+ BYD Your Time: "At the time, it wasn't clear electric vehicles would ever go mainstream, and even less clear whether BYD, a battery maker, would be the company to make it happen. Despite opposition from the rest of BYD's management, Wang acquired a troubled state-owned carmaker. In the days following the announcement, in January 2003, BYD shares plunged by over a quarter. U.S. investors called Wang, demanding he cancel the deal. But he was adamant. 'I have decided that the second half of my life would be about cars,' Wang said at the time. He added that he was just learning to drive." Most Americans haven't heard of BYD, but the carmaker is dominating China. Can it go international? Rest of World: BYD dominates the Chinese EV market. Now it's coming for the world. Chinese-made cars are already making a mark in Germany. German cars aren't. NYT: Chinese Cars Star at Munich Auto Show, Underscoring German Economic Woes.

+ Banana Republic: "The South American country is the world's largest exporter of bananas, shipping about 6.5 million metric tons (7.2 tons) a year by sea. It is also wedged between the world's largest cocaine producers, Peru and Colombia, and drug traffickers find containers filled with bananas the perfect vehicle to smuggle their product." We're seeing the drug trade ruining a country in realtime. AP: Security in Ecuador has come undone as drug cartels exploit the banana industry to ship cocaine.

+ Endless Summer Ends: "It seemed wistfully appropriate, somehow, that news of Jimmy Buffett's death emerged at the beginning of the Labor Day weekend, the demarcation point of every American summer's symbolic end. Because for so many, the 76-year-old Buffett embodied something they held onto ever so tightly as the world grew ever more complex: the promise of an eternal summer of sand, sun, blue salt water and gentle tropical winds." Americans have long wanted the perfect endless summer. Jimmy Buffett offered them one. When we learned of his death, it seemed like everyone I follow on social media shared a photo of themselves with Jimmy Buffett. The guy got around and shared a lot of joy. The Ringer: Remembering the 'Margaritaville' singer, who built an island of chillness and invited everyone to join him.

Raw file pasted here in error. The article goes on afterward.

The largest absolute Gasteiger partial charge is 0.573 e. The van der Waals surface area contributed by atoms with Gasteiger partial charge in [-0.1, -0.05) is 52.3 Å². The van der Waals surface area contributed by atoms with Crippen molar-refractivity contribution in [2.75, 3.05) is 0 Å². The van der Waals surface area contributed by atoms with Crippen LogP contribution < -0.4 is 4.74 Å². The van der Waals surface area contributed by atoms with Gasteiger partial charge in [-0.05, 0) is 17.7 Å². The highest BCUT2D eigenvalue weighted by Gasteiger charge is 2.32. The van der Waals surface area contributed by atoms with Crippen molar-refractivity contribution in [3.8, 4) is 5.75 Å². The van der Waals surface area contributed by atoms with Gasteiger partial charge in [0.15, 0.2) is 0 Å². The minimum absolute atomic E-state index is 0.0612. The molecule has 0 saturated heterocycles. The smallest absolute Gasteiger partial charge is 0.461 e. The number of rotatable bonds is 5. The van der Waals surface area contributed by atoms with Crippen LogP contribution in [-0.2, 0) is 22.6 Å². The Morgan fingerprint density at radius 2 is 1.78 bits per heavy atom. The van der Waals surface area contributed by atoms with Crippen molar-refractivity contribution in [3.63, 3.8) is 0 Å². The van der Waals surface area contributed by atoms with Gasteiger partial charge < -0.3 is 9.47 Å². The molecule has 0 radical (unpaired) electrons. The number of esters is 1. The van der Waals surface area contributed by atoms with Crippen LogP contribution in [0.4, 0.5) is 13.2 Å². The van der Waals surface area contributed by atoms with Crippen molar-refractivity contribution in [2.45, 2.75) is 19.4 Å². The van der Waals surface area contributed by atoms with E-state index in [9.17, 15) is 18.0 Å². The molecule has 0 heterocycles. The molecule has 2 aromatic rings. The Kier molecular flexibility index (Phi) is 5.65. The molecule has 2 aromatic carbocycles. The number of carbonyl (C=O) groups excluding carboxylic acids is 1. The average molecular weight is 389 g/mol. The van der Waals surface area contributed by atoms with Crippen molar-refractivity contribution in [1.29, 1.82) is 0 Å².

+ School Closure: It seems like my kids have missed school for everything: Fires, smoke, floods, a pandemic. But not this. Wow. "Two school districts near Philadelphia closed campuses on Tuesday as police search for an escaped murderer hiding in the woods, but who continues to be spotted on surveillance cameras, authorities said." Man, when I was young, I was up all night scared of imaginary threats. This must be terrible for these kids.

+ The Kiss of Death: "Spain's women's soccer coach was fired on Tuesday just two weeks after leading his team to the World Cup title, the latest fallout from an unwanted celebratory kiss moments after the match." This wasn't even the guy who kissed the player.

+ The Big Muddy: "Even during normal years, exodus traffic jams can last for six to nine hours, according to the organizers." This was no ordinary year. The rain and the mud came to Burning Man. Burning Man festival attendees, finally free to leave, face hours of traffic. It really looked ugly out there. Like really.


Bottom of the News

Everyone has a terrible travel story. But this could be among the worst. "A Delta flight from Atlanta to Barcelona was forced to turn around due to a passenger's diarrhea, which the pilot considered a "biohazard issue," according to reports. Around two hours into the transatlantic flight last Friday, Flight 194 was reportedly asked to return to Georgia. 'We've had a passenger who's had diarrhea all the way through the airplane, so they want us to come back to Atlanta,' the pilot reportedly said." Holy sh-t.

+ "A part of China's Great Wall has been severely damaged by construction workers in central Shanxi province, who used an excavator to dig through it. Police say two people are suspected of trying to create a shortcut for their construction work."

+ "It's an Autzen Stadium tradition. Anytime the Oregon Ducks score, the Duck mascot does a regimen of pushups to match the team's current point total." On Saturday, the Ducks scored 81 points. That's a lot of ducking pushups.